She does this, the missus, bless her heart. She’s always giving me advice that she truly believes will be good for me (“try Amul Lite, it’s good for your heart” or “don’t have another round of desserts, you’ll get a stomach upset tomorrow”). And in this case too, she truly believed that the experience would do me good. I had no reason to not believe her – my first experience as a customer of a facial wasn’t all that bad, and what’s more, I have regularly observed female members of my family fairly salivate at the prospect of getting a facial done. And so, without giving another thought to the consequences, I assented and made my way to the nearest parlour.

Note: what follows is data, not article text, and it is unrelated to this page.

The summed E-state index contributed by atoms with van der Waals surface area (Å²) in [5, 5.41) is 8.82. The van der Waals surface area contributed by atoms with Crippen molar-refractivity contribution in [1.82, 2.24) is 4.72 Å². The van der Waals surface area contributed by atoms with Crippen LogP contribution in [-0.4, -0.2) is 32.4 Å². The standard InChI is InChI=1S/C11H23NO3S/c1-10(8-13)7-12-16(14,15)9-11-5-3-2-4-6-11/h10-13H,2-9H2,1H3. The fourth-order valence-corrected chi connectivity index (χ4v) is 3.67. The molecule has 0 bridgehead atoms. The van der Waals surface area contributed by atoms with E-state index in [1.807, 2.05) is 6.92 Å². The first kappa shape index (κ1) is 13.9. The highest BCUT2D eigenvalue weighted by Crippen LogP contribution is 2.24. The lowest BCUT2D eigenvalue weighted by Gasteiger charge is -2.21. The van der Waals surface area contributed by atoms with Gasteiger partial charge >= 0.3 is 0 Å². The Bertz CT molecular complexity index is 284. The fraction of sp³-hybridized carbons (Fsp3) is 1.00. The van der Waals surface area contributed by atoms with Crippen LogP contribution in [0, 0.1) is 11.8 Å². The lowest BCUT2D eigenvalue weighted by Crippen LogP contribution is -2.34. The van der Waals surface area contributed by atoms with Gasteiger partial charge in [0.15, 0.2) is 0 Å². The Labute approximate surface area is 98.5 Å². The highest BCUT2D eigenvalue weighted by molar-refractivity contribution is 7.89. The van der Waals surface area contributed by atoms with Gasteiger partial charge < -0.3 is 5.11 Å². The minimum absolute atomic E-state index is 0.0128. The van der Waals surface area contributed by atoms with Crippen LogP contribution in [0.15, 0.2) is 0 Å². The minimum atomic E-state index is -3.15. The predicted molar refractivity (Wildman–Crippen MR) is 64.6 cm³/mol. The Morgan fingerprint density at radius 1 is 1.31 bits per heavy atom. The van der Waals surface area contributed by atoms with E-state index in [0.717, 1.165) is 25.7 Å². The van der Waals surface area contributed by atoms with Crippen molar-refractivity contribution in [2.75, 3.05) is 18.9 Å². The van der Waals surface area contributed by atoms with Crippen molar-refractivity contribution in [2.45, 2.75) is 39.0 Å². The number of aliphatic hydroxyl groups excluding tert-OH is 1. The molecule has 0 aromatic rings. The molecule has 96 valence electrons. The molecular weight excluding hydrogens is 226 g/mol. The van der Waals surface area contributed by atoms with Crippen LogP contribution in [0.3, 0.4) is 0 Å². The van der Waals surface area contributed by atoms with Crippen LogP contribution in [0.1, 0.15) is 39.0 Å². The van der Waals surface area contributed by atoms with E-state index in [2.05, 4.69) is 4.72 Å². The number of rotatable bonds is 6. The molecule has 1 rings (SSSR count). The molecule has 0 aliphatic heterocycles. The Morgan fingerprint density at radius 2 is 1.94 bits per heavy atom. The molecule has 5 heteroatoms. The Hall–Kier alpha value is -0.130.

Except that this time around, we were in Delhi, and not Pune. Which meant it was not my regular barber who would be slapping on the creams, but so, I reflected, what? How different, I idly wondered as I settled in to the chair, could a facial possibly get? And to be honest, in some ways, I figured this would be an improvement – the place was air-conditioned, with reclining leather chairs and what not. Exactly the kind of treat one should subject oneself to on a holiday.

And even half way into the experience, I was still smugly congratulating myself. Creams had been expertly massaged on to my face, water had been dextrously sprayed and hot and wet towels had been interchanged more often than politicians change parties – all in all, I was being pampered on a suitably large scale. And so there I lay, half asleep, idly wondering what treat was next, when those fateful words were uttered.